Nothing is Sacred

A powerful lesson from the Marines

Welcome to The Process. Every week, I share lessons and insights from world-class people that make you better.

If you’re not subscribed, subscribe below and join 19,000+ leaders.

Now, onto Issue 37.

Brought to you by: The Daily Creator

If you want to become a better writer, you’ll enjoy my newsletter The Daily Creator.

Get simple and actionable tips to improve your writing and communication skills, every week.

Join 3,900+ others (FREE):

The Daily CreatorSimple tips to make you a better writer.

Nothing is Sacred

Marines have a saying.

You may find it impactful.

The saying:


Nothing and nobody.

  • Your ego

  • Your pride

  • Your poise

  • Your beliefs

  • Your confidence

When you join the Marines, all of it can and will be targeted to get you to crack.

And when you do, you still must perform.

Nothing is sacred.

I heard this saying while recently reading the book “The Killing School”, which is about how the world’s best snipers are trained.

There were two powerful lessons that immediately stood out to me:

Lesson 1: The enemy doesn’t care

The Marines design training to strip you of your individualism.

They will find your emotional breaking points and exploit them.

It’s not to be cruel.

It’s to prepare you for this brutal reality:

The enemy doesn’t care.

You must perform, in any situation, regardless of what’s happening.

The same applies to civilian life.

We face “enemies” every day — some internal, some external — yet we still have responsibilities.

We still need to perform.

Lesson 2: Challenge the status quo

There’s a second important lesson here.

You must always be ready to adapt.

  • Systems

  • Processes

  • Strategies + tactics

Everything should be continuously assessed.

The status quo should be continually challenged.

Just because something worked in the past doesn’t mean it will work in the future.

Adapt, evolve and keep improving.

This is obvious, but it’s worth saying:

Civilian life is not the Marines.

The military must train people mentally, physically and emotionally so they can face the world’s most horrific environments and remain alive.

Civilians don’t need to be — and shouldn’t be — trained in the same manner.

That said, I believe the core principle of “Nothing is Sacred” can apply to all of us, no matter what we do.

At its heart is a spirit of continuous improvement.

So, how do we apply that to our daily lives?

For me, I think about it in three ways.

1. You’re never too good to get better

My friend Justin Su’a — the head of mental performance for the Tampa Bay Rays — often says this.

Human nature is not to continually strive for better.

Human nature is to get “good enough” and then relax.

That’s one reason it’s so hard to sustain success. We get good, think it’s good enough and then settle in. Eventually, our complacency leads to our demise.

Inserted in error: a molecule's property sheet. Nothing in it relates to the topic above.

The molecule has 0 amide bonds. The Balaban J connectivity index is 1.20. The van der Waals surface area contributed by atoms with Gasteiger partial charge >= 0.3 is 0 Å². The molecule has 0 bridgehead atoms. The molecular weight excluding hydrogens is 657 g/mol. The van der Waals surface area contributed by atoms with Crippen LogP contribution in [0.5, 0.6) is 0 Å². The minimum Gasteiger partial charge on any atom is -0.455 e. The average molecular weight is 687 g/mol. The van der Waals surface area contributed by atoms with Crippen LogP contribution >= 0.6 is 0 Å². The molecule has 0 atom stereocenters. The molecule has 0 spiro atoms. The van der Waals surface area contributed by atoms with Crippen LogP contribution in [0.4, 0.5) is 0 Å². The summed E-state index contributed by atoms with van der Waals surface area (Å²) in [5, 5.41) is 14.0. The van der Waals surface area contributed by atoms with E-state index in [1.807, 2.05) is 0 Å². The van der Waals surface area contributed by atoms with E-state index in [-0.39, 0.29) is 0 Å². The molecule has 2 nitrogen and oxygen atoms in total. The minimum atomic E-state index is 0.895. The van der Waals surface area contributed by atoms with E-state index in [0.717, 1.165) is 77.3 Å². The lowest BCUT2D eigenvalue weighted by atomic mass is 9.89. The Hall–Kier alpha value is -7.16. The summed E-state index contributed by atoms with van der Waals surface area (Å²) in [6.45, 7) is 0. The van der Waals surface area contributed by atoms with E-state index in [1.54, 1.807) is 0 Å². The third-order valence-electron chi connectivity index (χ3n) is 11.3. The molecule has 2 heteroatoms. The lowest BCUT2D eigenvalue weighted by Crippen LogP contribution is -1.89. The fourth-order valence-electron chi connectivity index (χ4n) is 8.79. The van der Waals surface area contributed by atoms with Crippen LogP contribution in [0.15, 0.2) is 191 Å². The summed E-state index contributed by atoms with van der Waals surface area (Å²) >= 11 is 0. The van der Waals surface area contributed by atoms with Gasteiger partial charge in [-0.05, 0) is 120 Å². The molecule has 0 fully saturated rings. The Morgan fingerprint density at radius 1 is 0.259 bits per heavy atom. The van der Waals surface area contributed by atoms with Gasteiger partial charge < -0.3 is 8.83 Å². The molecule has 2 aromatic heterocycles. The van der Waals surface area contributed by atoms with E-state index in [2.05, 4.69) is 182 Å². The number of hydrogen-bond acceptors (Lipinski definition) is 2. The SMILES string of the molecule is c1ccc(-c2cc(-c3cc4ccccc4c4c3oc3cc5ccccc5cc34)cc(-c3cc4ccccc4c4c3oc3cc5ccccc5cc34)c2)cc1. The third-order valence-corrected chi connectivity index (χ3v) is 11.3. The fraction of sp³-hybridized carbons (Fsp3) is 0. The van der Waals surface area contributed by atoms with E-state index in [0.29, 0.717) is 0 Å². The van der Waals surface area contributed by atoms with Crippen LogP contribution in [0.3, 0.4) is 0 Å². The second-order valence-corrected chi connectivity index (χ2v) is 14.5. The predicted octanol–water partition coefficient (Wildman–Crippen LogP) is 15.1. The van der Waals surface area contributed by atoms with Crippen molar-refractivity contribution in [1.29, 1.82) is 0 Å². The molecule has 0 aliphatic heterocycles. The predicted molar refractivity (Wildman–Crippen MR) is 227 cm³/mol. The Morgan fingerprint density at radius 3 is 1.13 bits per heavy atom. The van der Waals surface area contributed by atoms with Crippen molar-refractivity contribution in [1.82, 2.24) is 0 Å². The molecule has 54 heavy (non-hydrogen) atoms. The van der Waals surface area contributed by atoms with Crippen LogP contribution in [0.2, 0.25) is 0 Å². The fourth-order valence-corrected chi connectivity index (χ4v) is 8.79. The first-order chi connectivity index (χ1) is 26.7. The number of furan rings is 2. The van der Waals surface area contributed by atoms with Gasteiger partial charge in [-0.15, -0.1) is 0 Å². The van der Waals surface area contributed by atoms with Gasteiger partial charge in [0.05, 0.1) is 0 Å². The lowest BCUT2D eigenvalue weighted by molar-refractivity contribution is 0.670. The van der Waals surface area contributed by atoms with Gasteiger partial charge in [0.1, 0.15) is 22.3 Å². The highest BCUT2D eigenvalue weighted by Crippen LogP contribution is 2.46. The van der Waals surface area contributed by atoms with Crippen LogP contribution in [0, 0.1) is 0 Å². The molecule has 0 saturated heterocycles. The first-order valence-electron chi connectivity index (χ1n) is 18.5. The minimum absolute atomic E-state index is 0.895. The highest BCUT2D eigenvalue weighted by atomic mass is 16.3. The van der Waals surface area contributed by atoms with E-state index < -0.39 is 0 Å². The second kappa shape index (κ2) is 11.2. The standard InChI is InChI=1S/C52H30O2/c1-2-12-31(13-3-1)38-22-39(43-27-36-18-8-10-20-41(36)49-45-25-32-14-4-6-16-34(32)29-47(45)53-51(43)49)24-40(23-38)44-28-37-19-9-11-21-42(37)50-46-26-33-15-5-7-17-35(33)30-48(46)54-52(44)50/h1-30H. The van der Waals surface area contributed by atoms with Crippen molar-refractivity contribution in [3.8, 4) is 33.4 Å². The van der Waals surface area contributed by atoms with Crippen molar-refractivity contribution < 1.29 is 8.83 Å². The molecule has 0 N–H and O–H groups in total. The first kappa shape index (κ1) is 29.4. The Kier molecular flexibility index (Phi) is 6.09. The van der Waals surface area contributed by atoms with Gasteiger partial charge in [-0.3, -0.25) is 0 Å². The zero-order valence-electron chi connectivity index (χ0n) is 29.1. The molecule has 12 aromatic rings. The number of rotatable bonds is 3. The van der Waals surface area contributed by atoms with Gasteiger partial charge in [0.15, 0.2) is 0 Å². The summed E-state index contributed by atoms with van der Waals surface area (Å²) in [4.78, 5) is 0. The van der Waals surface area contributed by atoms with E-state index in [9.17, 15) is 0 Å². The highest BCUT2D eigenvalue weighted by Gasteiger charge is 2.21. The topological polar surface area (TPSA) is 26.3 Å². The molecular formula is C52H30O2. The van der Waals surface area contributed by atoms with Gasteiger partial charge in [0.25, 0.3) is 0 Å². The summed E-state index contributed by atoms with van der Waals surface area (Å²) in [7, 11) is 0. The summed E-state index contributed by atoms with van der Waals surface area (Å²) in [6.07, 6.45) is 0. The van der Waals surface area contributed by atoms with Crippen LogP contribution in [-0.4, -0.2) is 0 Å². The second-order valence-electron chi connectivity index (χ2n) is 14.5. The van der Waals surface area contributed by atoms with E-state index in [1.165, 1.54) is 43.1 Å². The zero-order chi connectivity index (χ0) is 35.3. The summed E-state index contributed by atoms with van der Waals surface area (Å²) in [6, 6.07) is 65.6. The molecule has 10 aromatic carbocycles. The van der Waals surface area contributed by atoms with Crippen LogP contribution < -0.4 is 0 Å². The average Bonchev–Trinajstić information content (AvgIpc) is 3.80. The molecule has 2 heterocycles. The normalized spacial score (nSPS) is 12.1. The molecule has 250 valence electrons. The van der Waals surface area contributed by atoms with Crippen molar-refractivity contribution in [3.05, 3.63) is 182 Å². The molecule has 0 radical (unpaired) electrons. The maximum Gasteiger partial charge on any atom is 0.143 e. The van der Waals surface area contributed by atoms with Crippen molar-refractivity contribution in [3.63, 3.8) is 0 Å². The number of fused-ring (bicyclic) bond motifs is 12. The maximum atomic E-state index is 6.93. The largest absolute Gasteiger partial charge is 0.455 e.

When we embody the spirit of “Nothing is Sacred,” we continually look to improve.

2. What got you “here” won’t get you “there”

Executive coach Marshall Goldsmith wrote a great book called, “What Got You Here Won’t Get You There.”

Its premise is simple and powerful: New levels of success requite new mindsets, skills, strategies, behaviors and more.

What got you to your current level won’t get you to the next level.

In some way — or many ways — you must evolve.

A mindset of “Nothing is Sacred” breeds this growth.

3. Strong convictions, loosely held

There’s a famous quote:

“If you don’t stand for something, you’ll fall for anything.”

It’s important to be strong in your convictions.

Those convictions, however, should not be entirely rigid.

They should be assessed against new information, rigorously tested and upgraded as needed.

The most intellectually impressive people I know have strong convictions while also remaining open to challenging those beliefs.

One last thought before we wrap up:

When I first mentioned this idea on social media, a reader left a thoughtful comment:

What if we explored the inverse idea — that everything is sacred?

I appreciated the question.

There ARE sacred things in life:

  • your faith

  • your family

  • your values

Etc. You can add more to that list.

It’s worth the time thinking through what in your life is absolutely sacred — i.e. it should never change, under any circumstance — and distinguish where that line ends.

For the purposes of continuous improvement, though, the “Nothing is Sacred” mindset is a powerful one.

Teddy’s Recommendations

If you want to more deeply understand how elite performers think, I’d highly recommend the book “It Takes What It Takes” by Trevor Moawad.

Trevor was a highly respected mental performance coach who worked with NFL quarterback Russell Wilson and many other elite athletes. Sadly, Trevor passed away from cancer in 2021 at 48 years old.

His book is one of the best I’ve read on “neutral thinking” and what it takes to win (in any domain). It pairs well with the “Nothing is Sacred” mentality.

I’d love to hear from you

What’s your biggest takeaway from this issue?

Reply to this email and let me know.

I personally read every email.

Thanks for reading.

See you next Sunday.

If you enjoy The Process, please share it with others. We rely on you to help the community grow. Thank you!